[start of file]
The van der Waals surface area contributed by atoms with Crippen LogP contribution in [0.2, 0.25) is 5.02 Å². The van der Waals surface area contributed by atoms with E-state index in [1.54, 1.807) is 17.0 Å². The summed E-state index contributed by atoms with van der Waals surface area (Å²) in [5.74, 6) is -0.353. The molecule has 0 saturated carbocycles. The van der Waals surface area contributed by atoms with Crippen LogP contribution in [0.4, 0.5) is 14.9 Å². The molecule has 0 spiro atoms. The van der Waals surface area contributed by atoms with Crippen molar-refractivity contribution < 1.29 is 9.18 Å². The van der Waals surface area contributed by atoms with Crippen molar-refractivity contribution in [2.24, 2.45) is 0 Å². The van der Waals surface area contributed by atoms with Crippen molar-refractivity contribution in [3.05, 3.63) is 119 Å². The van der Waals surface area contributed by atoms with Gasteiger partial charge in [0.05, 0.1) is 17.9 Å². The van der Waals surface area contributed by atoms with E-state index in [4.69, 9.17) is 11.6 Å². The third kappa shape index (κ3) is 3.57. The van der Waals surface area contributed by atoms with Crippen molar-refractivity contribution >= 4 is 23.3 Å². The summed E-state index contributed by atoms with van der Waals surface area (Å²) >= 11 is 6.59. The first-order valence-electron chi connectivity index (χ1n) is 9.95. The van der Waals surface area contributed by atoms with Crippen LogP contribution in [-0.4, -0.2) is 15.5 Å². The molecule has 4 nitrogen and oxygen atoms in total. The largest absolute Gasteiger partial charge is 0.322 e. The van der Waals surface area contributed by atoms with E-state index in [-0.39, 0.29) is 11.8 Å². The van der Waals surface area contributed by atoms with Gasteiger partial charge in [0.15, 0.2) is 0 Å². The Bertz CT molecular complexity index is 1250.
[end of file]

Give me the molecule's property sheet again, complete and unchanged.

The van der Waals surface area contributed by atoms with Crippen LogP contribution in [0.2, 0.25) is 5.02 Å². The van der Waals surface area contributed by atoms with E-state index in [1.54, 1.807) is 17.0 Å². The summed E-state index contributed by atoms with van der Waals surface area (Å²) in [5.74, 6) is -0.353. The molecule has 0 saturated carbocycles. The van der Waals surface area contributed by atoms with Crippen LogP contribution in [0.4, 0.5) is 14.9 Å². The molecule has 0 spiro atoms. The van der Waals surface area contributed by atoms with Crippen molar-refractivity contribution < 1.29 is 9.18 Å². The van der Waals surface area contributed by atoms with Crippen molar-refractivity contribution in [2.24, 2.45) is 0 Å². The van der Waals surface area contributed by atoms with Crippen molar-refractivity contribution in [3.05, 3.63) is 119 Å². The van der Waals surface area contributed by atoms with Gasteiger partial charge in [0.05, 0.1) is 17.9 Å². The van der Waals surface area contributed by atoms with E-state index in [4.69, 9.17) is 11.6 Å². The third kappa shape index (κ3) is 3.57. The van der Waals surface area contributed by atoms with Crippen molar-refractivity contribution >= 4 is 23.3 Å². The summed E-state index contributed by atoms with van der Waals surface area (Å²) >= 11 is 6.59. The first-order valence-electron chi connectivity index (χ1n) is 9.95. The van der Waals surface area contributed by atoms with Crippen LogP contribution in [-0.4, -0.2) is 15.5 Å². The molecule has 4 nitrogen and oxygen atoms in total. The largest absolute Gasteiger partial charge is 0.322 e. The van der Waals surface area contributed by atoms with E-state index in [-0.39, 0.29) is 11.8 Å². The van der Waals surface area contributed by atoms with Gasteiger partial charge in [0.15, 0.2) is 0 Å². The Bertz CT molecular complexity index is 1250.